Meanwhile, Julian Hunt, director of communications at the FDF, suggests that move in the European Parliament has undermined EFSA’s role and its credibility as the EU’s independent food safety advisory body.
Erik Millstone, Professor of Science and Technology Policy at the University of Sussex, goes further, describing the European Parliament intervention in the debate as “a rebuke to EFSA” and an indication that European policymakers were “thoroughly unimpressed” with the EFSA opinion in March.
The pressure Henssler alludes to has come from politicians, academics, the media and a variety of campaign groups, which have welcomed the move as a step along the way to the withdrawal of these ingredients altogether.
“This is in one sense a gain for the consumer, in that it should deter manufacturers from using these ingredients,” says Anna Glayzer of Action on Additives which campaigns for reform in both the UK and the EU. “Our concern is that this will be just one more thing parents are expected to look out for. Even if you do have time to check every label while you shop, you can’t vet everything your child eats outside the home, and if you are eating out you don’t even get to see labels. If we have enough evidence to issue a warning, why not take the burden off the parent and simply ban these colours? They serve no useful purpose in our food.”
Millstone agrees. “If they deserve a warning and if the EU is supposed to be operating on the precautionary principle then they deserve to be banned but the Parliament thinks it doesn’t have the power to ban them and therefore is trying to maxmise its leverage. But I think the view of the Parliamentarians is that they should be banned, and I think this move is designed to put pressure on the Commission and the member states to agree to ban them.”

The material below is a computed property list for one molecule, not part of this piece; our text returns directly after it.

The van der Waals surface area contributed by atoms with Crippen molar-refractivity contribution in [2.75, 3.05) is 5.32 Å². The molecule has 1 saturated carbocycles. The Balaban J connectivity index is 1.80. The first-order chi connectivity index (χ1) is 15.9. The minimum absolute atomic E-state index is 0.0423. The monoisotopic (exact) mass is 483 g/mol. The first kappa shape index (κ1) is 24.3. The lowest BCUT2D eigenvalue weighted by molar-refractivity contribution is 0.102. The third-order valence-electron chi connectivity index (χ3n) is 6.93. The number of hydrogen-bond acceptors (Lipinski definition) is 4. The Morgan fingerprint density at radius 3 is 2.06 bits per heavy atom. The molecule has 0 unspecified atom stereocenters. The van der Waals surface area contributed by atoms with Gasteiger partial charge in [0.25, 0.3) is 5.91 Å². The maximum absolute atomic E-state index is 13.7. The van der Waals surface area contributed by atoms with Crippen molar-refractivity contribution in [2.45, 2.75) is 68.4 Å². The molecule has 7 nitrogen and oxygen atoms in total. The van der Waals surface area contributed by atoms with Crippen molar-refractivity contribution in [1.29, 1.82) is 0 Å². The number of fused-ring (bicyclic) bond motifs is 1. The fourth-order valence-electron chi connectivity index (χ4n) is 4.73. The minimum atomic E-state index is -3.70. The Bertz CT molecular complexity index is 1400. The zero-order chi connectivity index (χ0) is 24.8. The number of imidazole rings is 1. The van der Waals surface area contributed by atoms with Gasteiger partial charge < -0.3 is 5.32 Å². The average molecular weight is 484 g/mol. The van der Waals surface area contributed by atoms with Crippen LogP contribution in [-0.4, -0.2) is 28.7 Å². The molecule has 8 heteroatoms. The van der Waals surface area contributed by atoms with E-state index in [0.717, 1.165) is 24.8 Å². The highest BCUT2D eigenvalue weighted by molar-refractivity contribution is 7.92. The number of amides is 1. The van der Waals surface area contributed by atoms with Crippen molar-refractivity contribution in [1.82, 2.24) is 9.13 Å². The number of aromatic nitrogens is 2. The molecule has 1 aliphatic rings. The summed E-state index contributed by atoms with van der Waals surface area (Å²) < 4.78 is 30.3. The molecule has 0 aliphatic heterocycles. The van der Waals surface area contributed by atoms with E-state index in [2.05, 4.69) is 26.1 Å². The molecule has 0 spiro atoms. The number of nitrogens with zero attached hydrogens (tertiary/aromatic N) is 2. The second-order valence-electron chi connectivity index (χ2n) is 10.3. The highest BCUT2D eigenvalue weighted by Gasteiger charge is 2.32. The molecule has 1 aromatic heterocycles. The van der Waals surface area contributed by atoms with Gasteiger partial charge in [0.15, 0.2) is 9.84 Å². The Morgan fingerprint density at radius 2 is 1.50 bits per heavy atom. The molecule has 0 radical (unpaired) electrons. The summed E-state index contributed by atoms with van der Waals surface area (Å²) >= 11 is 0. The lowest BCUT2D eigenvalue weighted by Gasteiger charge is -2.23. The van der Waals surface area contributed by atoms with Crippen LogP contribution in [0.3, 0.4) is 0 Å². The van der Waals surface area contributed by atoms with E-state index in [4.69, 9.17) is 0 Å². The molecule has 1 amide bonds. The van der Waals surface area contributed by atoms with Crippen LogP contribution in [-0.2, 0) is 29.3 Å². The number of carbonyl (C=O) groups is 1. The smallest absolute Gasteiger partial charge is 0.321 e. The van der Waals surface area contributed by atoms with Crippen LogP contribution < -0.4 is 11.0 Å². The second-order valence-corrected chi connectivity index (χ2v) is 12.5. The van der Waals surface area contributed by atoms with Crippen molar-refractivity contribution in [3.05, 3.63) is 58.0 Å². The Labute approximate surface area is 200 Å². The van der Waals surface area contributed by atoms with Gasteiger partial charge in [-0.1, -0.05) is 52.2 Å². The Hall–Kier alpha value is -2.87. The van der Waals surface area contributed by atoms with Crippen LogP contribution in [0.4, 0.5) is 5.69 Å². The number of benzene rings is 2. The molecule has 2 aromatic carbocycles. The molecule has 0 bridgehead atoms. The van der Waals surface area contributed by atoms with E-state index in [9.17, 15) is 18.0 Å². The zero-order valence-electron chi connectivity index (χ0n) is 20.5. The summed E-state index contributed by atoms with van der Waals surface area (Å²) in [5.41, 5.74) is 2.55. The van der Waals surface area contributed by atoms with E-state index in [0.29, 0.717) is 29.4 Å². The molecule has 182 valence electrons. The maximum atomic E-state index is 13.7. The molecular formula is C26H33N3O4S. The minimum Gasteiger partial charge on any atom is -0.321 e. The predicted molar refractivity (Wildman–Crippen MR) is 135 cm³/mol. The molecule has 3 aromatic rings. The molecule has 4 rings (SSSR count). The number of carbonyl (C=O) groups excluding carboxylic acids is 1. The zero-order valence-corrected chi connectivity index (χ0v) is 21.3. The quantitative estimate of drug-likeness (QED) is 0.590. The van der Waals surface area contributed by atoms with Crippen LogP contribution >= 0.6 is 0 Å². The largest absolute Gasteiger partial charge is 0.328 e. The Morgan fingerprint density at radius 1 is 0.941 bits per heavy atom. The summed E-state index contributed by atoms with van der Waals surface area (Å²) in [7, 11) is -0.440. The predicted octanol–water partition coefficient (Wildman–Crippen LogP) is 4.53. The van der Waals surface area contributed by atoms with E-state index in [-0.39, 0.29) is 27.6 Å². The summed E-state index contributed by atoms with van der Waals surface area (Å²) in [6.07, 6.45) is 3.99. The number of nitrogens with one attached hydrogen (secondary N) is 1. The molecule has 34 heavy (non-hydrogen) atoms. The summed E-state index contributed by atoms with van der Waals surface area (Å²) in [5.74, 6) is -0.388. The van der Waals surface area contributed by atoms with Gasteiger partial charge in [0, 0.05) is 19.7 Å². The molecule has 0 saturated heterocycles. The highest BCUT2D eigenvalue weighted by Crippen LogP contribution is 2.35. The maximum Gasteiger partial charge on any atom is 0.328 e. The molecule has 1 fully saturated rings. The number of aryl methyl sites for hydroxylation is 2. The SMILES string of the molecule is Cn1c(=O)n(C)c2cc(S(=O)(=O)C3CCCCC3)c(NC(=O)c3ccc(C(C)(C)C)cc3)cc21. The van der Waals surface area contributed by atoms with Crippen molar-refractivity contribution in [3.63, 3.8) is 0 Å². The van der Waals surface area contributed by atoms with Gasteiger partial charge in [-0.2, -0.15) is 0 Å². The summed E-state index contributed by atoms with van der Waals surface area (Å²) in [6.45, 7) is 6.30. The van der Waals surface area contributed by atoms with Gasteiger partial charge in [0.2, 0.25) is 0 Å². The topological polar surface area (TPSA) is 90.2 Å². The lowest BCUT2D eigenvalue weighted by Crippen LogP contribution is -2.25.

Richard Watts, coordinator of the Children’s Food Campaign in the UK, also has reservations about labelling as a solution. “We welcome that [the European Parliament measure] in as far as it goes. However, we don’t feel labelling is the long-term solution to this problem,” he says. “It is at best a partial solution but I think it does show the continuing level of concern about this issue amongst policymakers in the EU.”
Interestingly, in common with industry stakeholders, Watts also sees the ongoing EFSA review as critical. “I think the position remains that we are waiting for EFSA to give a judgment on these as part of their ongoing review of the safety of particular additives.”
Another possible ramification of the European Parliament intervention is that it could theoretically be superseded by EFSA’s review. Having been added at a comparatively late stage, the measure is very likely to go through and come into operation in about 18 months’ time.
However, EFSA may well begin publishing the results of its safety reviews by the end of the year. While the events of recent months may have wounded EFSA’s credibility, the organisation looks still to have a central role in the debate, with industry advocates and campaigners awaiting its next announcement with eager anticipation, albeit for different reasons.